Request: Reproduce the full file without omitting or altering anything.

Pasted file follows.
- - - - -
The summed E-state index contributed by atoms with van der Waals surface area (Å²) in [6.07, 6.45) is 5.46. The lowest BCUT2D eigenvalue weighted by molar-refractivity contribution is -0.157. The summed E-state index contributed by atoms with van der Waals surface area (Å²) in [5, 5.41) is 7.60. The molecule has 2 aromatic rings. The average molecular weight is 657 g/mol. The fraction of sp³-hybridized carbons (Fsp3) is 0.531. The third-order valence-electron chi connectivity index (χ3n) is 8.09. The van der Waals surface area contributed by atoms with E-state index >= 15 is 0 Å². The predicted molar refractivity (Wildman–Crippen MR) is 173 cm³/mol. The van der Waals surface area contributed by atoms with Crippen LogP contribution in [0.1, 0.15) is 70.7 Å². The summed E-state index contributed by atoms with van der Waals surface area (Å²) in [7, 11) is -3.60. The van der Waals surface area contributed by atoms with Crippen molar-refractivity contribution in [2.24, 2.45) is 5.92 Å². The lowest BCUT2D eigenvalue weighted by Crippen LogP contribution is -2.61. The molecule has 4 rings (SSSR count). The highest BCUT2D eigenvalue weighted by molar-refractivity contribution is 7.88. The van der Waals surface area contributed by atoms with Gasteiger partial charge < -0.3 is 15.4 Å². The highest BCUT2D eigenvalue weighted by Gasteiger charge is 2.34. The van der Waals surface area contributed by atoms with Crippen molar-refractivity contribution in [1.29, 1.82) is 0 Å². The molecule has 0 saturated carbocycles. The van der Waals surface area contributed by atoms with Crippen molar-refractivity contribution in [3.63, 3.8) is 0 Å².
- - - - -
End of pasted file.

The summed E-state index contributed by atoms with van der Waals surface area (Å²) in [6.07, 6.45) is 5.46. The lowest BCUT2D eigenvalue weighted by molar-refractivity contribution is -0.157. The summed E-state index contributed by atoms with van der Waals surface area (Å²) in [5, 5.41) is 7.60. The molecule has 2 aromatic rings. The average molecular weight is 657 g/mol. The fraction of sp³-hybridized carbons (Fsp3) is 0.531. The third-order valence-electron chi connectivity index (χ3n) is 8.09. The van der Waals surface area contributed by atoms with E-state index >= 15 is 0 Å². The predicted molar refractivity (Wildman–Crippen MR) is 173 cm³/mol. The van der Waals surface area contributed by atoms with Crippen LogP contribution in [0.1, 0.15) is 70.7 Å². The summed E-state index contributed by atoms with van der Waals surface area (Å²) in [7, 11) is -3.60. The van der Waals surface area contributed by atoms with Crippen molar-refractivity contribution in [2.24, 2.45) is 5.92 Å². The lowest BCUT2D eigenvalue weighted by Crippen LogP contribution is -2.61. The molecule has 4 rings (SSSR count). The highest BCUT2D eigenvalue weighted by molar-refractivity contribution is 7.88. The van der Waals surface area contributed by atoms with Gasteiger partial charge < -0.3 is 15.4 Å². The highest BCUT2D eigenvalue weighted by Gasteiger charge is 2.34. The van der Waals surface area contributed by atoms with Crippen molar-refractivity contribution in [1.29, 1.82) is 0 Å². The molecule has 0 saturated carbocycles. The van der Waals surface area contributed by atoms with Crippen molar-refractivity contribution in [3.63, 3.8) is 0 Å².